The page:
Bill changing ‘Inarajan’ to ‘Inalahan’ signed into law

A signing ceremony for Bill 60 was held at the Inalahan Mayor's office. (PNC photo by Isaiah Aguon)

On Friday morning, a signing ceremony was held to recognize the official name change of “Inarajan” back to “Inalahan.”

A signing ceremony for Bill 60 was held at the Inalahan Mayor’s office.

The bill officially recognizes the name change of Inarajan to its original name in the CHamoru language, “Inalahan.”

According to Senator Telo Taitague, it was an honor to introduce the bill to legislation, as she is originally from the southern village. Senator Taitague said that the bill is more than just a name change. The restoration of Inalahan’s native name fosters the preservation of the CHamoru identity in future generations.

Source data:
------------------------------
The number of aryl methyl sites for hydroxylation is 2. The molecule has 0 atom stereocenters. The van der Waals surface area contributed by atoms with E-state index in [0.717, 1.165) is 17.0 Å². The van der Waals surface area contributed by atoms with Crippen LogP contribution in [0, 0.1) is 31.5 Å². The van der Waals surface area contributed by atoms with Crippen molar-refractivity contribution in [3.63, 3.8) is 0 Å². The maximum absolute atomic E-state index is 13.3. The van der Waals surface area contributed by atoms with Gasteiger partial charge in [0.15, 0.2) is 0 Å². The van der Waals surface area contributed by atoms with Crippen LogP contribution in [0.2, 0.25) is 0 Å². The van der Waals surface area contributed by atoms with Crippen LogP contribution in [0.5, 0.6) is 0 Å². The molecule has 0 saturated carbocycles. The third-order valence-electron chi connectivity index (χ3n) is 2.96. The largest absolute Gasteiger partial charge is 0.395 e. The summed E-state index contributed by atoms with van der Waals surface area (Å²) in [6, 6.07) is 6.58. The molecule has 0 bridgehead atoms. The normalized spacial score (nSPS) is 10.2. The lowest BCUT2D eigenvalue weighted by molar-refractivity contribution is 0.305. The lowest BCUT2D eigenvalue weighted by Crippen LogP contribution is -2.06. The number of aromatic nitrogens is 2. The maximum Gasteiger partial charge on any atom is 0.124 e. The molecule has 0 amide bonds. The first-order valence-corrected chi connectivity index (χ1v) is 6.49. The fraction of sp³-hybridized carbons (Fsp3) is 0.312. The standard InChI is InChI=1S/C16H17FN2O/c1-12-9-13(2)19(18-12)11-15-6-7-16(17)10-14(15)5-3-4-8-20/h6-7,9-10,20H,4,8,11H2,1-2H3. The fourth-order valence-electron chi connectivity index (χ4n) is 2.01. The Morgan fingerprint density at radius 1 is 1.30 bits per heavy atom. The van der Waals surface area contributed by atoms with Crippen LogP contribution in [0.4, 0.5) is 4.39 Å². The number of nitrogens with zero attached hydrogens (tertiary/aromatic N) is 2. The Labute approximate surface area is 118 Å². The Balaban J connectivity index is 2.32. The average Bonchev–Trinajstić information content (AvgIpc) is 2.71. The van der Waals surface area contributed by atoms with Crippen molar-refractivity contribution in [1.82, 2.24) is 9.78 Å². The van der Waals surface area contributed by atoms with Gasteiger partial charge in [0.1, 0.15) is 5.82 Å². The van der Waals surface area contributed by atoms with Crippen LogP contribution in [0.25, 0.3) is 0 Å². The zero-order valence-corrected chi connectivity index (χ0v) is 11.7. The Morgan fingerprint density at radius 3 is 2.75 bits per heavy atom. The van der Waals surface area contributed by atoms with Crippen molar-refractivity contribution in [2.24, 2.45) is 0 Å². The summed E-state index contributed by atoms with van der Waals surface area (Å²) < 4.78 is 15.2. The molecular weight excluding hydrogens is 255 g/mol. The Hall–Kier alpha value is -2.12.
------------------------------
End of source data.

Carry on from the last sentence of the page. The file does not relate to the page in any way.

Governor Lou Leon Guerrero was present to sign the bill into law, which was co-sponsored by Speaker Therese Terlaje, as well as Senators Joanne Brown, Sabina Perez, Frank Blas, Jr., Tony Ada, Joe San Agustin, Chris Duenas, Telena Nelson, James Moylan, Clynton Ridgell, and Jose (Pedo) Terlaje.

According to Inalahan Mayor Anthony Chargualaf, he and the residents of Inalahan recognize the importance of preserving the southern village’s historical reputation. Chargualaf added that small efforts such as restoring original village names are a significant step towards keeping the CHamoru language alive.

Loading the player...

“Changing the name from Inarajan — the English version — to the CHamoru version Inalahan, again ties in very much to what I was saying earlier. If we’re being dubbed the historic village, then we need to go back and hold that true!” the mayor said.

Inalahan’s name change has inspired fellow southern villages such as Agat and Merizo to restore their indigenous CHamoru names. According to Senator Telo, these changes serve as a reminder of the obligation to protect our land and natural resources, which ultimately renews our strength as an island community.